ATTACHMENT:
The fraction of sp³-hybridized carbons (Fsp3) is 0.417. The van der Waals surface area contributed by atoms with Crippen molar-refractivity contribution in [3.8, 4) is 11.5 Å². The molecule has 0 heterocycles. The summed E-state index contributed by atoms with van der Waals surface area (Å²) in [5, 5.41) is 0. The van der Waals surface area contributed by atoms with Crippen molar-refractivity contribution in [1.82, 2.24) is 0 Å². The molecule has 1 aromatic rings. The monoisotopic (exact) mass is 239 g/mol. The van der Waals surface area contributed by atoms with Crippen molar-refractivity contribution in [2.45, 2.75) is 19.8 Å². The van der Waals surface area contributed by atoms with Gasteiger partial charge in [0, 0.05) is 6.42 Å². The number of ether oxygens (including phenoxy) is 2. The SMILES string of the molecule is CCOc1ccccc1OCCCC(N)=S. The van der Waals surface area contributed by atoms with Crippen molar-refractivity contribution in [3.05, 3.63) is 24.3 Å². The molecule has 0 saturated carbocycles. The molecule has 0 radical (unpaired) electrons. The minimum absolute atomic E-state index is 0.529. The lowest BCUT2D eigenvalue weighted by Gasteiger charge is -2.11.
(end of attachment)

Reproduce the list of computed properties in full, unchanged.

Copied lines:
The fraction of sp³-hybridized carbons (Fsp3) is 0.417. The van der Waals surface area contributed by atoms with Crippen molar-refractivity contribution in [3.8, 4) is 11.5 Å². The molecule has 0 heterocycles. The summed E-state index contributed by atoms with van der Waals surface area (Å²) in [5, 5.41) is 0. The van der Waals surface area contributed by atoms with Crippen molar-refractivity contribution in [1.82, 2.24) is 0 Å². The molecule has 1 aromatic rings. The monoisotopic (exact) mass is 239 g/mol. The van der Waals surface area contributed by atoms with Crippen molar-refractivity contribution in [2.45, 2.75) is 19.8 Å². The van der Waals surface area contributed by atoms with Gasteiger partial charge in [0, 0.05) is 6.42 Å². The number of ether oxygens (including phenoxy) is 2. The SMILES string of the molecule is CCOc1ccccc1OCCCC(N)=S. The van der Waals surface area contributed by atoms with Crippen molar-refractivity contribution in [3.05, 3.63) is 24.3 Å². The molecule has 0 saturated carbocycles. The molecule has 0 radical (unpaired) electrons. The minimum absolute atomic E-state index is 0.529. The lowest BCUT2D eigenvalue weighted by Gasteiger charge is -2.11.